Book Review: The German Way of War by Robert M. Citino

This book is an interesting read to say the least, Dr. Citino makes the case that there is a specifically German “way of war”. That way, is what he calls operational maneuver. He traces the development of this “way of war” from the 17th century battles of the Frederick William I, the “Great Elector” of electoral Brandenburg and scion of the Hohenzollern Dynasty through to the end of World War II and the final defeat of Nazi Germany. I am not myself so convinced that the discussion should end there based on my experience talking to current German soldiers about war and battle during partnership exercises while I have been … More after the Jump…

The German Way of War?

Is there such a thing? That question hit me this morning as I was reading a book review in an old copy of the Journal of Military History. The book in question was Death of the Wehrmacht: The German Campaigns of 1942 (Modern War Studies), by Robert M. Citino and it was reviewed in the January 2009 issue of the Journal. The reviewer made mention that one of the prevalent theories about the German army is that in World War II they fought a completely different war than the one they were designed for and that goes far to explaining the ultimate German defeat. The argument is that the German … More after the Jump…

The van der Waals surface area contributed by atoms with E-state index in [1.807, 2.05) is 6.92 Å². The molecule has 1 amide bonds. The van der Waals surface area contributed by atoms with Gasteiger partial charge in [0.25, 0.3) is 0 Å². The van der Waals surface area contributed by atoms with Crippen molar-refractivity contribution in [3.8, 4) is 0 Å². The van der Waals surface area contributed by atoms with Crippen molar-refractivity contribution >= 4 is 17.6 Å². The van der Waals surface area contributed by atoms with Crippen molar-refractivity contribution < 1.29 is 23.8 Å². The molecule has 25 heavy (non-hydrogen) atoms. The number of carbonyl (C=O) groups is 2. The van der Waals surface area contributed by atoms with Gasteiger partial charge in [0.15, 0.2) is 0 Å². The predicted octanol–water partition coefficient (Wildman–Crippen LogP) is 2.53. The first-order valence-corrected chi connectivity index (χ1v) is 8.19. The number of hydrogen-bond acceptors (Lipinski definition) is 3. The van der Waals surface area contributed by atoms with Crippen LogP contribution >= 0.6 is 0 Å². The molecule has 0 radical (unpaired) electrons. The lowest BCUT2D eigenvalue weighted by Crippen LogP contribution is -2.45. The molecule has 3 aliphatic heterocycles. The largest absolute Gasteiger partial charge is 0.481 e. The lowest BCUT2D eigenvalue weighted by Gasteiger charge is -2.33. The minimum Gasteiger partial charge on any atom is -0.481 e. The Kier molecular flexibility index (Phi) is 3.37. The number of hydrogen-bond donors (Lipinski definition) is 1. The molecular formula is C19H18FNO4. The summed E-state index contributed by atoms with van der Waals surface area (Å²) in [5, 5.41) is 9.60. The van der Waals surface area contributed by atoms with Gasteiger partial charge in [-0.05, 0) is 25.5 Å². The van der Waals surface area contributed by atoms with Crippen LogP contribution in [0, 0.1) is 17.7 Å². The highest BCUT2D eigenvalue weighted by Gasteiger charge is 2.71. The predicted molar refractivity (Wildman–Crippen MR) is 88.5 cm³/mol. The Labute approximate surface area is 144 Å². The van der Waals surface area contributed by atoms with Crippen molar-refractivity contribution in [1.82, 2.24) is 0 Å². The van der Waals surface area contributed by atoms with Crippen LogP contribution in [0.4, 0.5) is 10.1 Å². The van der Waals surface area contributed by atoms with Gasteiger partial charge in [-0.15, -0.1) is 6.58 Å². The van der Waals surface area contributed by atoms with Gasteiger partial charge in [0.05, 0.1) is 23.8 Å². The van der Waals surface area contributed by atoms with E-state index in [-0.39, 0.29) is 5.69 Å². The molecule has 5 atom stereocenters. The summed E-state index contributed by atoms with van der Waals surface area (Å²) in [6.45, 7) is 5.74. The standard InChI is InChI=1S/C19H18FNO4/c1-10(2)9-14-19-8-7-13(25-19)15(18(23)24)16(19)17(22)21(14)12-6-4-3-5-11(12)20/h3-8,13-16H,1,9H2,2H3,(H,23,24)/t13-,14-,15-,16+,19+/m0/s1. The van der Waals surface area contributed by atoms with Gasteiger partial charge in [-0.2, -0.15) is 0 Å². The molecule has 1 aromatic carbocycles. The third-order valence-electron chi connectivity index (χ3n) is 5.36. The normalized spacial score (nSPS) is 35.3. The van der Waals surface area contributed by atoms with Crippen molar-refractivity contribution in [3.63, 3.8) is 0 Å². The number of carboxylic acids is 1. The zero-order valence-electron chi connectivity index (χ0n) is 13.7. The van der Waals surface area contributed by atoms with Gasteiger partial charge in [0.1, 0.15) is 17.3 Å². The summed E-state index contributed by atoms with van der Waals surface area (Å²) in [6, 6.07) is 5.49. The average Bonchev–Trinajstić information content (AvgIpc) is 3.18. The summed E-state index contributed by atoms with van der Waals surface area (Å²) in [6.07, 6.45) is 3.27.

Book Review: Decisions for War, 1914-1917

           

Decisions for War, 1914-1917

In Decisions for War, 1914-1917, Richard Hamilton and Holger Herwig present a new thesis for the origins of World War I.   They argue that in all the belligerent countries the decision for war was made by a one person or at most a small group of individuals regardless of the type of government.   Given the wealth of material written about the origins of the First World War it seems incredible to me that this possibility has, if not been overlooked in all previous scholarship, then certainly ignored, as the authors claim[1].   While Hamilton and Herwig do not entirely discount that other factors than pure national self-interest on the part of the leaders played a role in the decision for war, they do contend that this was the overriding concern in most if not all of the wars belligerents.